Volume 472, Number 3, September IV 2007
|Page(s)||855 - 865|
|Section||Interstellar and circumstellar matter|
|Published online||16 July 2007|
Proper motions of radiative knots in simulations of stellar jets
An alternative to pulsating inflow conditions
Dipartimento di Astronomia e Scienza dello Spazio, Università di Firenze, Largo E. Fermi 2, 50125 Firenze, Italy e-mail: firstname.lastname@example.org
2 INAF – Osservatorio Astrofisico di Arcetri, Largo E. Fermi 5, 50125 Firenze, Italy
Accepted: 20 June 2007
Aims.Elongated jets from young stellar objects typically present a nodular structure, formed by a chain of bright knots of enhanced emission with individual proper motions. Though it is generally accepted that internal shocks play an important role in the formation and dynamics of such structures, their precise origin and the mechanisms behind the observed proper motions is still a matter of debate. Our goal is to study numerically the origin, dynamics, and emission properties of such knots.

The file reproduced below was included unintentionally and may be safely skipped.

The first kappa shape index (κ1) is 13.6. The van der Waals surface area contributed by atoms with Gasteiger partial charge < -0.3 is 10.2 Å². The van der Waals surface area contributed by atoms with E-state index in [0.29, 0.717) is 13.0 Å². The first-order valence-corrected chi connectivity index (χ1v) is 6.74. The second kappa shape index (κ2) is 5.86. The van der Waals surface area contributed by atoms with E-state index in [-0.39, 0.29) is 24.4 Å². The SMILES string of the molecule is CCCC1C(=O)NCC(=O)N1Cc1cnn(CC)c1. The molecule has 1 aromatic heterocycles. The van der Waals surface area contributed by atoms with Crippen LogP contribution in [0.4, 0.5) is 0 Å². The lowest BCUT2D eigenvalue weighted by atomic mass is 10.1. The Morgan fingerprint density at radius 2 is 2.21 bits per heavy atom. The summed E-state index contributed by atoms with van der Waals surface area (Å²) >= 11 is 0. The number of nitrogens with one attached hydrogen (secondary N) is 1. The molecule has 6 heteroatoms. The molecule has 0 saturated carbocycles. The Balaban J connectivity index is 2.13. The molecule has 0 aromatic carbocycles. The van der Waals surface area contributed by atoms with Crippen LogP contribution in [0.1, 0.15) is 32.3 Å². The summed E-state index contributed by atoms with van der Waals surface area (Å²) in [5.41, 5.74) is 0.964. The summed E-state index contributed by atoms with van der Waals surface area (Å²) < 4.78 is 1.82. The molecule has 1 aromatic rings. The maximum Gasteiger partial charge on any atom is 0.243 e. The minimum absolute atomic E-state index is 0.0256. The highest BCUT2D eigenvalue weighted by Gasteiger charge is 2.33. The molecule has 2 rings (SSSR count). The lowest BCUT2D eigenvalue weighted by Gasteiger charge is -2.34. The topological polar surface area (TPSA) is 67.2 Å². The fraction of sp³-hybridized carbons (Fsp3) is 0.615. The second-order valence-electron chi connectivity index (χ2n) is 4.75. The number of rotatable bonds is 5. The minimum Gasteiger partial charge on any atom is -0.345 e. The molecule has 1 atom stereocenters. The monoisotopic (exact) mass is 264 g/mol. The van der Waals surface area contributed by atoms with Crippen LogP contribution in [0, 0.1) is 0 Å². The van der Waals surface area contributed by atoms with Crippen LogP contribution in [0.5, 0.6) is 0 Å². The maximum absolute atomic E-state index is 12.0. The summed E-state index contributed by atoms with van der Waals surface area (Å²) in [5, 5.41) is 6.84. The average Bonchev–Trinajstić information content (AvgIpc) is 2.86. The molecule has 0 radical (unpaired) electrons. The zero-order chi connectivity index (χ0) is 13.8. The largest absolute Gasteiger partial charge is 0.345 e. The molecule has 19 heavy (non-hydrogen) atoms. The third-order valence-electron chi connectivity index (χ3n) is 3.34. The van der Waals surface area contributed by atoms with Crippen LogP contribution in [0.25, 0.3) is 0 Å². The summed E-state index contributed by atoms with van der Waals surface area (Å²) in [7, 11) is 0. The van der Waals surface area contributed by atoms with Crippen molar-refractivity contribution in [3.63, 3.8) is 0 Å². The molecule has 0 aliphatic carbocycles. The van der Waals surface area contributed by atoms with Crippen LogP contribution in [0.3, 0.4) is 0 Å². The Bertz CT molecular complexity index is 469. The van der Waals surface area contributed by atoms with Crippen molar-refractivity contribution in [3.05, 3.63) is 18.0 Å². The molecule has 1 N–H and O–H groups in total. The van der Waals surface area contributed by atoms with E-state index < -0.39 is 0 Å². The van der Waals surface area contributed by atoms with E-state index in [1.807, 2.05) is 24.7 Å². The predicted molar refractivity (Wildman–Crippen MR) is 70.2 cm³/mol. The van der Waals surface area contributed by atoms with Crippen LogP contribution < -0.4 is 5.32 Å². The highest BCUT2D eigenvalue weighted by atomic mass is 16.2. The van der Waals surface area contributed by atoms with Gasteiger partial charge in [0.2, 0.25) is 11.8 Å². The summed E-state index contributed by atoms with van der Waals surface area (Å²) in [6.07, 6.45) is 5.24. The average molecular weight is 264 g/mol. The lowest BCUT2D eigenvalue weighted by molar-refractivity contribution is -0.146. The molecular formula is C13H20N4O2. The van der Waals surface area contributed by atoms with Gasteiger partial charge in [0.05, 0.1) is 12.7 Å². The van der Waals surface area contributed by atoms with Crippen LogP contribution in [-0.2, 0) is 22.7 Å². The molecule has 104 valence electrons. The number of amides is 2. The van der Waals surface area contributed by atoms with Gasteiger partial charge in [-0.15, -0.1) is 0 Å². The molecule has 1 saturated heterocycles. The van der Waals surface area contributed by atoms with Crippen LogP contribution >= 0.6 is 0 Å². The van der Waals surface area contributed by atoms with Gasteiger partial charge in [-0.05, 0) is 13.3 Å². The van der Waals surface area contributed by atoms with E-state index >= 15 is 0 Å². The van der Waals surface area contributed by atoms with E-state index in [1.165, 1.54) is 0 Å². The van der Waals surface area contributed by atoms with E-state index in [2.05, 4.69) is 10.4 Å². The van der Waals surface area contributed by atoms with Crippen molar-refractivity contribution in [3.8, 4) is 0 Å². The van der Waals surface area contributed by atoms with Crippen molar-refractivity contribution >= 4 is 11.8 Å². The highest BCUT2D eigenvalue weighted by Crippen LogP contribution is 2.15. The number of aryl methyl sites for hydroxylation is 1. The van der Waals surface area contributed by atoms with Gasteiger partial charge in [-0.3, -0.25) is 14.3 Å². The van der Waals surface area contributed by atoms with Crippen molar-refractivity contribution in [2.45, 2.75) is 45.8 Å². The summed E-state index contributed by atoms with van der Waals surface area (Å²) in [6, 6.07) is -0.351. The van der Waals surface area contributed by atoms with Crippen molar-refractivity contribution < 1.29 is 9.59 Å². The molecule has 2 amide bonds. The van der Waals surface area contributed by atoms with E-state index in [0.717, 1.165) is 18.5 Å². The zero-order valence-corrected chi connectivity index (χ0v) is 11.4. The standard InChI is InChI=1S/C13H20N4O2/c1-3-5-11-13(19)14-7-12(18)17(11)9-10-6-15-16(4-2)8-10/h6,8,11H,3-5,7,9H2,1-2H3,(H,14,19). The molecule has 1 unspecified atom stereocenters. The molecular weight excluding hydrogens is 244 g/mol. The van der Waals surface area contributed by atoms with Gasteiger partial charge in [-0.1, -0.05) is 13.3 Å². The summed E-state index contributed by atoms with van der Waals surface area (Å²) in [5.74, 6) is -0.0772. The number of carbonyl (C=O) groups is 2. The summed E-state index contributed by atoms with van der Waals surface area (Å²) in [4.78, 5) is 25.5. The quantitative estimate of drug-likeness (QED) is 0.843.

Methods.Axisymmetric simulations are performed with a shock-capturing code for gas dynamics, allowing for molecular, atomic, and ionized hydrogen in non-equilibrium concentrations subject to ionization/recombination processes. Radiative losses in [S ii] lines are computed, and the resulting synthetic emission maps are compared with observations.
Results.We show that a pattern of regularly spaced internal oblique shocks, characterized by individual proper motions, is generated by the pressure gradient between the propagating jet and the time variable external cocoon. In the case of under-expanded, light jets the resulting emission knots are found to move downstream with the jet flow, with increasing velocity and decaying brightness toward the leading bow shock. This suggests that the basic properties of the knots observed in stellar jets can be reproduced even without invoking ad hoc pulsating conditions at the jet inlet, though an interplay between the two scenarios is certainly possible.
Key words: ISM: Herbig-Haro objects / ISM: jets and outflows / stars: winds, outflows / hydrodynamics / shock waves / methods: numerical
© ESO, 2007
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